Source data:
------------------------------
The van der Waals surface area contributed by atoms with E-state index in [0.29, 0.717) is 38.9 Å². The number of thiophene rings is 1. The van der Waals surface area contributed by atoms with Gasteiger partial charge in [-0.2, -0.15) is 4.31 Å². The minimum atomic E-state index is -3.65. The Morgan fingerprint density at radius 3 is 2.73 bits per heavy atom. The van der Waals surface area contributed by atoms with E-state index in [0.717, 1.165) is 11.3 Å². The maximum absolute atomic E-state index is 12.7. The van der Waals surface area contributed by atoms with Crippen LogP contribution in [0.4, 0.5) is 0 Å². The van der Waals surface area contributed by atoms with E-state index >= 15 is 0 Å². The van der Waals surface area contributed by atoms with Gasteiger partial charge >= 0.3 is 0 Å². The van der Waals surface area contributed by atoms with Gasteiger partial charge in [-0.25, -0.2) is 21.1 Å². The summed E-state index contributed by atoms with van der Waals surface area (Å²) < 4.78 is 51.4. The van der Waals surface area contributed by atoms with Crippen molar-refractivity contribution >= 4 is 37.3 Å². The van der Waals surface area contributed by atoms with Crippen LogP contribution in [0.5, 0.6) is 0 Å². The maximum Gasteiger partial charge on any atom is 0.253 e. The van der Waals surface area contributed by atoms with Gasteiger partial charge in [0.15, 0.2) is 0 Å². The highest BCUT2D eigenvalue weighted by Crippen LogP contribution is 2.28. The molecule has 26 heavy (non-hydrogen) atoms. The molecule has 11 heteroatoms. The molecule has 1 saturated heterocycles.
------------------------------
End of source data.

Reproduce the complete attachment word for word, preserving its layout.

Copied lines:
The van der Waals surface area contributed by atoms with E-state index in [0.29, 0.717) is 38.9 Å². The number of thiophene rings is 1. The van der Waals surface area contributed by atoms with Gasteiger partial charge in [-0.2, -0.15) is 4.31 Å². The minimum atomic E-state index is -3.65. The Morgan fingerprint density at radius 3 is 2.73 bits per heavy atom. The van der Waals surface area contributed by atoms with E-state index in [0.717, 1.165) is 11.3 Å². The maximum absolute atomic E-state index is 12.7. The van der Waals surface area contributed by atoms with Crippen LogP contribution in [0.4, 0.5) is 0 Å². The van der Waals surface area contributed by atoms with E-state index >= 15 is 0 Å². The van der Waals surface area contributed by atoms with Gasteiger partial charge >= 0.3 is 0 Å². The van der Waals surface area contributed by atoms with Gasteiger partial charge in [-0.25, -0.2) is 21.1 Å². The summed E-state index contributed by atoms with van der Waals surface area (Å²) < 4.78 is 51.4. The van der Waals surface area contributed by atoms with Crippen molar-refractivity contribution >= 4 is 37.3 Å². The van der Waals surface area contributed by atoms with Crippen LogP contribution in [0.5, 0.6) is 0 Å². The maximum Gasteiger partial charge on any atom is 0.253 e. The van der Waals surface area contributed by atoms with Gasteiger partial charge in [0.15, 0.2) is 0 Å². The highest BCUT2D eigenvalue weighted by Crippen LogP contribution is 2.28. The molecule has 26 heavy (non-hydrogen) atoms. The molecule has 11 heteroatoms. The molecule has 1 saturated heterocycles.